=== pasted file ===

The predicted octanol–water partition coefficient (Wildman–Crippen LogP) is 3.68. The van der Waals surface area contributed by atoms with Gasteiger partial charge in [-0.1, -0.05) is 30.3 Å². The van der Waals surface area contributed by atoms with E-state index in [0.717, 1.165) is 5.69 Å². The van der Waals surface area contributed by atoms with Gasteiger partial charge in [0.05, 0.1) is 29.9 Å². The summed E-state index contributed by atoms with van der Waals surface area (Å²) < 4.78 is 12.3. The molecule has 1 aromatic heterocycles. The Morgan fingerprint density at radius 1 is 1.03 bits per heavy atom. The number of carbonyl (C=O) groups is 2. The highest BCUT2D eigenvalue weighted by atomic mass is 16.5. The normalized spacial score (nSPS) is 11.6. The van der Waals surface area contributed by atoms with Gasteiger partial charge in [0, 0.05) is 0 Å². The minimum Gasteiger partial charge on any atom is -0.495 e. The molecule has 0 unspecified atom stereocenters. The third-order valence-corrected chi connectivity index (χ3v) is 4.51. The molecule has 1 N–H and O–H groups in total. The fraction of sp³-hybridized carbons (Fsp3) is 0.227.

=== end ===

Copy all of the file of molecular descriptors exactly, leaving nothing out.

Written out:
The predicted octanol–water partition coefficient (Wildman–Crippen LogP) is 3.68. The van der Waals surface area contributed by atoms with Gasteiger partial charge in [-0.1, -0.05) is 30.3 Å². The van der Waals surface area contributed by atoms with E-state index in [0.717, 1.165) is 5.69 Å². The van der Waals surface area contributed by atoms with Gasteiger partial charge in [0.05, 0.1) is 29.9 Å². The summed E-state index contributed by atoms with van der Waals surface area (Å²) < 4.78 is 12.3. The molecule has 1 aromatic heterocycles. The Morgan fingerprint density at radius 1 is 1.03 bits per heavy atom. The number of carbonyl (C=O) groups is 2. The highest BCUT2D eigenvalue weighted by atomic mass is 16.5. The normalized spacial score (nSPS) is 11.6. The van der Waals surface area contributed by atoms with Gasteiger partial charge in [0, 0.05) is 0 Å². The minimum Gasteiger partial charge on any atom is -0.495 e. The molecule has 0 unspecified atom stereocenters. The third-order valence-corrected chi connectivity index (χ3v) is 4.51. The molecule has 1 N–H and O–H groups in total. The fraction of sp³-hybridized carbons (Fsp3) is 0.227.